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Proceedings of Indian Geotechnical Conference

December 22-24,2013, Roorkee

LATERAL LOAD CAPACITY OF PILES IN STRATIFIED SOIL DEPOSIT


SUBJECTED TO SCOUR

A. K. Yadav, Resident Engineer, Jayprakash Associates Pvt. Ltd., Noida, India, akyiitg30@gmail.com
A. Dey, Assistant Professor, IIT Guwahati, Assam-781039, India, arindam.dey@iitg.ac.in

ABSTRACT: Pile foundations of bridges are often subjected to detrimental changes in lateral load capacity in
event of extreme scouring. Based on the permissible deflection of the pile at its cut-off level, this article reports the
estimation of lateral load capacity of a single free-headed pile embedded in stratified deposit. Two softwares with
different working principle, BEF and OASYS ALP, have been utilized. Extreme scouring depths (in the tune of 5-7
m has been accounted) portray vivid degradation of the lateral load capacity of pile, guided by the thickness and
stiffness of the substratum.

INTRODUCTION
For piles supporting bridge structures, it is very difference theory to solve for the flexural response
important to estimate the ultimate lateral load of the beam in terms of deflection, bending
capacity of the pile in order to have a-priori idea moment, shear stress and contact stress profiles.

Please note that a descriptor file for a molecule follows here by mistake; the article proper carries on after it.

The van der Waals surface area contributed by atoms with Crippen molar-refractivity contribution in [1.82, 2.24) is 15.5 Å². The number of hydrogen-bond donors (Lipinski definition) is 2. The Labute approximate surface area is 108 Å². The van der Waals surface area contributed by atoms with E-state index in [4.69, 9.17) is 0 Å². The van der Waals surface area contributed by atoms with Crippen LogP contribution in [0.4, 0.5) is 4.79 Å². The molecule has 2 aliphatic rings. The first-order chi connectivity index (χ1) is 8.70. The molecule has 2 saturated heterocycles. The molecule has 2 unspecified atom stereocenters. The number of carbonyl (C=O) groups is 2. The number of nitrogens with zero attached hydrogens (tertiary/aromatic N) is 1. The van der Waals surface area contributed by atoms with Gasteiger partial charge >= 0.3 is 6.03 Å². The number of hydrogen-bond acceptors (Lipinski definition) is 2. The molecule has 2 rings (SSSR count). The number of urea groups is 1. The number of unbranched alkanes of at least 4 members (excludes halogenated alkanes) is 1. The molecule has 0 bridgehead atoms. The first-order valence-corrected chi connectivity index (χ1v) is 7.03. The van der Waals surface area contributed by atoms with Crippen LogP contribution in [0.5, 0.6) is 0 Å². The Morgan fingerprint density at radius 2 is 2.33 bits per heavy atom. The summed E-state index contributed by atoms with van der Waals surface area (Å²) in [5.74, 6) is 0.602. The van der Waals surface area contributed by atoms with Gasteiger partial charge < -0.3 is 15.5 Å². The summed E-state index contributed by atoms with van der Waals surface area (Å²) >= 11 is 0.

about its failure. Conventionally, such piles are The responses are provided as graphical response
estimated for their ultimate load based on specific envelopes as well as in tabulated format as nodal
deflection criterion. This article reports the information. Fig. 1 depicts an arbitrarily loaded
findings of a study to estimate the lateral load prismatic beam of unit width and length L resting
capacity of a single pile embedded in stratified soil on an elastic foundation with variable foundation
deposit in river bed, based on the permissible reaction.
deflection of 10% of the pile diameter at the cut-off
(in absence of scour) or at the maximum scour
level (in the presence of scour). Flexural response
of the pile (in terms of deflection, bending moment
and shear force and contact stress profiles) has
been illustrated using two different softwares
namely Beams on Elastic Foundations (BEF)
[linear elastic analysis] and OASYS ALP v19.1
[nonlinear P-Y analysis]. Analysis of Laterally
Loaded Piles (ALP) has been found to be more
efficient since it has the ability to consider the Fig. 1 Arbitrarily loaded prismatic beam resting on
effect of water table and nonlinear earth pressure Winkler foundation
generation in the soil surrounding the pile. Based
on the results, the article reports the lateral load The governing deflection response of the above
capacity of the piles embedded in stratified deposit beam is expressed as:
with or without the effect of scour. The effect of
4 y
scour on the lateral load capacity of the pile has EI w ky (1)
x 4
also been reported.